For release on February 26, 2018
Bud Porter, Deputy District Attorney
Environmental Protection Unit
AUTONATION DEALERSHIPS SETTLE ENVIRONMENTAL PROTECTION LAWSUIT BROUGHT BY CALIFORNIA DISTRICT ATTORNEYS
A judge in San Jose has ordered more than $2 million in civil penalties to be paid by the operators of 57 dealerships and collision centers in California belonging to AutoNation, the country’s largest retailer of new automobiles.
The fines are part of a $3.38 million settlement of a lawsuit filed in Santa Clara County Superior Court by Santa Clara County District Attorney Jeff Rosen and seven other California District Attorneys. The defendants, who operate as subsidiaries of AutoNation, were accused by the prosecutors of illegally disposing of hazardous waste and of violating laws related to the storage of hazardous materials and the disposal of customer records.
“When a car goes in for service, what comes out of the car is usually not good for the environment,” Deputy District Attorney Bud Porter said. “Auto mechanics and body shops need to be on their best behavior when it comes to handling hazardous waste.”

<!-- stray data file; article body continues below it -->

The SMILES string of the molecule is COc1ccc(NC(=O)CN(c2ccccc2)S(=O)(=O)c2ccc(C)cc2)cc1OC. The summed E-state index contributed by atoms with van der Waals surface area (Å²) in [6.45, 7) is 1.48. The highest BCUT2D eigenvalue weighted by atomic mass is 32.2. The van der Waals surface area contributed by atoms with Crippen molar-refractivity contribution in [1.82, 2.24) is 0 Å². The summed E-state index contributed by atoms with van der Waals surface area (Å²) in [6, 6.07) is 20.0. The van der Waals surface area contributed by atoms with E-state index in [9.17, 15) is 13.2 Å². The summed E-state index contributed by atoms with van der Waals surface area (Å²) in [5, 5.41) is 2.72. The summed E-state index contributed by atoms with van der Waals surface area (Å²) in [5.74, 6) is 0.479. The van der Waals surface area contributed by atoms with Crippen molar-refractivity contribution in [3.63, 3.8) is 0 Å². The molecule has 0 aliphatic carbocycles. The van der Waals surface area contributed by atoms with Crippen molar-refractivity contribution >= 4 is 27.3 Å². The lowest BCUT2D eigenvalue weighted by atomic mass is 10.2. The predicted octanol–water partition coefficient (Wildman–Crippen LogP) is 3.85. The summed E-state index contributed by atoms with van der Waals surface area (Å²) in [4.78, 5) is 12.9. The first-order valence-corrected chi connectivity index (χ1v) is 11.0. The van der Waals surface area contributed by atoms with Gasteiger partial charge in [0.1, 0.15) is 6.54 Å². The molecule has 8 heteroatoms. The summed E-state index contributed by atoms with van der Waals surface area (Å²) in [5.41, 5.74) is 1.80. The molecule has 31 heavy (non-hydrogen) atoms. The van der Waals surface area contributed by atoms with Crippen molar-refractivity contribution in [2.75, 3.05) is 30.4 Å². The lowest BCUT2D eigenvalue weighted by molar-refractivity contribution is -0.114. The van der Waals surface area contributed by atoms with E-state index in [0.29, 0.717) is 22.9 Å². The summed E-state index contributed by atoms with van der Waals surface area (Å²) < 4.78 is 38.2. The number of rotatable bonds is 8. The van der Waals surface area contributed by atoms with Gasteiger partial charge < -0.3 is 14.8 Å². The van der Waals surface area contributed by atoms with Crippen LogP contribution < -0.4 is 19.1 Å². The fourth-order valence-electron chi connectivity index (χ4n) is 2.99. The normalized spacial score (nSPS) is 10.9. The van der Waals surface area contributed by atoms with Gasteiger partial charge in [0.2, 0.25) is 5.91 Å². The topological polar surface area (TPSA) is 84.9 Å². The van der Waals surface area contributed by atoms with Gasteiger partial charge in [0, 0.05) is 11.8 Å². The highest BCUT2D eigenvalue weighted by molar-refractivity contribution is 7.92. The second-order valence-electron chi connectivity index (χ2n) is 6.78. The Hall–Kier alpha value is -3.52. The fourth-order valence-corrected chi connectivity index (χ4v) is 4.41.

In addition to paying $2.1 million in penalties, the defendants agreed to pay $380,000 in costs and to spend $900,000 on projects designed to enhance their compliance with hazardous waste laws. As a term of the settlement, the AutoNation dealerships in California now have a full-time environmental director who will monitor their environmental compliance and training.
The stipulated judgment resolves a case that began in 2013, when inspectors from the Santa Clara County Department of Environmental Health spotted hazardous waste violations inside the service departments of several AutoNation dealerships. District Attorney investigators in Santa Clara and Alameda Counties then conducted a string of undercover inspections of the dealerships’ trash containers, which revealed the illegal disposal of hazardous automotive fluids, non-empty aerosols such as brake parts cleaner, used oil filters, electronic waste, and, at one dealership, used motor oil.
Invoices and other documents containing personal customer information were also found in the trash. State law requires businesses to take reasonable steps when disposing of customer records by shredding, redacting, or erasing the personal information.
The case was brought by the District Attorney’s Offices of Santa Clara, Alameda, Los Angeles, Placer, Orange, Sacramento, San Diego, and Ventura counties, where the dealerships and collision centers are located. AutoNation cooperated with the District Attorneys’ investigation and took steps to improve its compliance with the environmental and consumer protection laws brought to its attention by the prosecutors.